I don't recall the tale of Robilar's rescue from the wights, but I can relate something more amusing.

In one tournament session at a Autumn Revel, as I recall, a team managed to bring Asmodeus to their location.
In desperation, one of their number called for a diety opposed to that devil to come to them.
Being a kindly DM, I had ORcus arrive instanter.
Oddly, the party were not in the least happy that I allowed such "divine intervention."
I suppose it is because the two Evil beings took stock of the situation, saw no reason to fight amongst themselves, and simply divided up the "spoils" between them and left...

As has been noted often, being careful what one wishes for, pleads for in the above case, is a good idea.

Cheers,
Gary
 


Quote:
Originally Posted by airwalkrr
A neverending stream of questions this thread be, arg! (that's pirate-talk for those of sufficient sophistication to miss my silly reference) Anyway, since immortals and deities have been brought up, I am interested to know your take, Gary, on how mortals should interact with immortals. In the original incarnation of the game, did you and your group think mortals should ever be capable of rising to the power of immortals/gods or being capable of surviving against them on the field of battle should such an event take place? At least with some of the deities in legends and lore and deities and demigods, it seems like a well-built party of 20th level characters could hold their own against a deity, at least for a little while (as long the DM was competent of course).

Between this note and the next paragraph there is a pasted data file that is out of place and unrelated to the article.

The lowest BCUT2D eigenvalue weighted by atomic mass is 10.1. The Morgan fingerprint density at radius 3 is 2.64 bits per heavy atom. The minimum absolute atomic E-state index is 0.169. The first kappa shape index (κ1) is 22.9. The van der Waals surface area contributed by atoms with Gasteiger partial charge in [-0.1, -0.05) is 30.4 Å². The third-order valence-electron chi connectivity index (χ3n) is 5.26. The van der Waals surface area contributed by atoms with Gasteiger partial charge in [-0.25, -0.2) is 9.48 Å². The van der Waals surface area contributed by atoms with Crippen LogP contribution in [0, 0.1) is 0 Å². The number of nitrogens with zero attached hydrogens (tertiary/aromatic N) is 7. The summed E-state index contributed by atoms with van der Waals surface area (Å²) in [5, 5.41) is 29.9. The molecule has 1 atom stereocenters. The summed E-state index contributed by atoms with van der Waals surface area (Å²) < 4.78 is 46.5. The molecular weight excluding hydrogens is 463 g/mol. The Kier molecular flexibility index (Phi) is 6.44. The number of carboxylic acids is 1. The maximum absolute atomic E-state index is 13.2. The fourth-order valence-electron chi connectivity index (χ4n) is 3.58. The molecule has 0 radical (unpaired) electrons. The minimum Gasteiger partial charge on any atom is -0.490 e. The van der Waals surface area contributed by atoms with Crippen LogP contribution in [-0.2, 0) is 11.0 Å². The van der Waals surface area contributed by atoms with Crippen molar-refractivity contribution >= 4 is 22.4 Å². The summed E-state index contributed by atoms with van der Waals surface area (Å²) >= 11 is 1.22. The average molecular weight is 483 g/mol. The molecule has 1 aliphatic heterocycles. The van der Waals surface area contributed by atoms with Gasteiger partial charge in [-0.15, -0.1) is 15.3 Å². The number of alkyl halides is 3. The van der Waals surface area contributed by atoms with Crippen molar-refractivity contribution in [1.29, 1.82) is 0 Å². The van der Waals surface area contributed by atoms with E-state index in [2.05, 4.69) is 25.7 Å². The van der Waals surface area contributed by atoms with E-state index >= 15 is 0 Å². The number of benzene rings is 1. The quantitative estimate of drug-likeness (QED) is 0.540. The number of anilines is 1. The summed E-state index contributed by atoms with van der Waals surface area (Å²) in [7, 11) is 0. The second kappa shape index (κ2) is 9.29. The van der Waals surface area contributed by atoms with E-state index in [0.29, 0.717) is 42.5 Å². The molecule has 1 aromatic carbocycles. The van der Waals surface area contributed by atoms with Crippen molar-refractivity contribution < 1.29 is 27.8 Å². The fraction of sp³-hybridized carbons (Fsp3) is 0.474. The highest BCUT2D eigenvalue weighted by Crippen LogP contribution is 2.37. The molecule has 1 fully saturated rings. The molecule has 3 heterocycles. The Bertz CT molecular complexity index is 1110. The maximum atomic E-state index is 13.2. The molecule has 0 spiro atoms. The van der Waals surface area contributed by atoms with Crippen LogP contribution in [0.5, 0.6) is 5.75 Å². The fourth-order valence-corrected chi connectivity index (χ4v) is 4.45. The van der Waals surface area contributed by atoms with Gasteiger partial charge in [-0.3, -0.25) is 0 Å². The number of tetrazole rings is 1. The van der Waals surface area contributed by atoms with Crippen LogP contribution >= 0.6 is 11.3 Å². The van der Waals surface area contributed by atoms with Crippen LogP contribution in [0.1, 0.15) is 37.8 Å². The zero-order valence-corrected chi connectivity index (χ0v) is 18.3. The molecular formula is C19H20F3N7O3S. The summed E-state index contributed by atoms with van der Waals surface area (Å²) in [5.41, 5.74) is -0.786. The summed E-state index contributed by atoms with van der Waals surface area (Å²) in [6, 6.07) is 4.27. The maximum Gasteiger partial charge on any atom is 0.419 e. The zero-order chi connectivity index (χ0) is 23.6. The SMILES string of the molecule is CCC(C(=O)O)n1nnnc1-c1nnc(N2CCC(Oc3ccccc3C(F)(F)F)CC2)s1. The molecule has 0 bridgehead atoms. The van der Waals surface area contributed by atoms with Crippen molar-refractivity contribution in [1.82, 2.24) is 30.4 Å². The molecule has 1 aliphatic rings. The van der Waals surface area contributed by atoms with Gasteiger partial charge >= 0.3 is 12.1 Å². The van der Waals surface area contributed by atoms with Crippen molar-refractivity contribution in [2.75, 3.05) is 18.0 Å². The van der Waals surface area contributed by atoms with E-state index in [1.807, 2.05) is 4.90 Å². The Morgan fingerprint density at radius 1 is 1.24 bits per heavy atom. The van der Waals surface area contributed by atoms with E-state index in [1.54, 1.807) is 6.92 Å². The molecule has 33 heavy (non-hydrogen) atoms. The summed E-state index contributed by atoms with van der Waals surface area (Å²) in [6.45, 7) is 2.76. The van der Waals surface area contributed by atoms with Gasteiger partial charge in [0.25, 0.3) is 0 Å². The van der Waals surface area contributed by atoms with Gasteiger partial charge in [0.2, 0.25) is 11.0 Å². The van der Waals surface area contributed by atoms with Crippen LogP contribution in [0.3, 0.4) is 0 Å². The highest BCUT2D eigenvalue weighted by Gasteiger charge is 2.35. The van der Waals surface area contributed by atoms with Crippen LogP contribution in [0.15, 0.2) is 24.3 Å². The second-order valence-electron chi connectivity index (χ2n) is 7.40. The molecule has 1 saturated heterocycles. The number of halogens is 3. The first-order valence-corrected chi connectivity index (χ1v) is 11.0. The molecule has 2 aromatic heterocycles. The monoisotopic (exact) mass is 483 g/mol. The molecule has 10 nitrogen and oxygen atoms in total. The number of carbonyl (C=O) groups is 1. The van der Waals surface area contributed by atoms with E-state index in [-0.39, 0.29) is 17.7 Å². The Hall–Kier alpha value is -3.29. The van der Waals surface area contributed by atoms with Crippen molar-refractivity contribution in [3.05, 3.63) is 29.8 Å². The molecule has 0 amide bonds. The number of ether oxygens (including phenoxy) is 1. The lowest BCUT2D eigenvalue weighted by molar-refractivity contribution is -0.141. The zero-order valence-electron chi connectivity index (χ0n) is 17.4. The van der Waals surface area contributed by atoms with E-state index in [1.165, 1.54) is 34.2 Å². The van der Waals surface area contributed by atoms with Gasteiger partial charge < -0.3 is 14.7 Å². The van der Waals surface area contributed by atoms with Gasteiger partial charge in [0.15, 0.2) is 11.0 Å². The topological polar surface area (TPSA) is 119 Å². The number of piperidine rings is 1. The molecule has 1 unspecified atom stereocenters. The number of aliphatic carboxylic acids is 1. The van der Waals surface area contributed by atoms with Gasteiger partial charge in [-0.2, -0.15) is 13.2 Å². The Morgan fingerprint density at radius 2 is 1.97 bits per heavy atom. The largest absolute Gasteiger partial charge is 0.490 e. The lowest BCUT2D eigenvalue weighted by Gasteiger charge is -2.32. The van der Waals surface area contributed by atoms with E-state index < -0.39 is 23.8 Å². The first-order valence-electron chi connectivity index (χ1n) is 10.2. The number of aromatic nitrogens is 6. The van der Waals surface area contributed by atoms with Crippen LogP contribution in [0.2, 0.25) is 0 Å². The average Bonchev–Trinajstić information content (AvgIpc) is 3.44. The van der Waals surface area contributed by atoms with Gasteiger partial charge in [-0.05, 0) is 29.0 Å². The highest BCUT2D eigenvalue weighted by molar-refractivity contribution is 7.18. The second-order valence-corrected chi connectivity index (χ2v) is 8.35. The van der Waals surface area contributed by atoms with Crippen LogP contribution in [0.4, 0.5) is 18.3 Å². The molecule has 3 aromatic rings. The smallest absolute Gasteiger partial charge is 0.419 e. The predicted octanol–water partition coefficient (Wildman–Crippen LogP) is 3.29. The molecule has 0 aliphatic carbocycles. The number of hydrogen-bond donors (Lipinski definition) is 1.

Hey, I get paid for consulting work 

The boxed D&D game was Frank's baby, AD&D my purview.

As for mortals in conflict with true deities, I'd say they have the same chance a fly has against a fly swatter 

Cheers,
Gary


Quote:
Originally Posted by airwalkrr
LOL So I guess no one ever tangled with deities in your campaigns. Did you know of anyone that did? What exactly do you see the role of deities in a fantasy RPG being? Are they plot elements? Supporting characters? Ambience?


Only plot emelemts as are the gods in Greek epics. They are necessary for ecclesiastics, excellent arch-villians and ultimate rescuers.

Cheers,
Gary
 

Quote:
Originally Posted by JohnRTroy
Why end D3/Q1 with that goal then? Lolth was worshiped by most of the drow, so I'd assume she was a demonic deity. Zuggtmoy as well.

And even though Gord was a series of novels and not a game campaign I saw that as a pretty cool archetypical 1st edition campaign going from 1st level to the ultimate end of a campaign, eh? He did say "a deity", not a pantheon.

Is this a perspective you've changed with over time? While I hate the "cool, we can kill all the gods" mentality, I also dislike the alternate "gods can NEVER have stats and are totally beyond mortal ken" approach either.


JRT My good Friend...

You must concentrate on reading the actual content of a message, and then understand its meaning.

A campaign where the PCs are meant to slay <font> a deity is, as I said, utter hogwash, unless it is a superhero RPG with truly super supoerheros.

I have said repeatedly in print that the D3 module was Dave Sutherland's interpretation of Lolth, and most certainly not mine.
In truth I thoroguhly disapproved of the work but Brian Blume had it produced.
Steam power indeed 

As for the Temple of Elemental Evil, Zuggtmoy is unkillable.
she can be set free or sent back to the Abyss, but the PCs can not destroy her. <>

Gord the Rogue is a demi-deity when he is dealing with similar figures, something that no reasonable AD&D campaign is able to emulate based on the AD&D rules.
the {material} is not gaming but fiction novels.

I stand foresquare behind what I posted prior to this 

Cheers,
Gary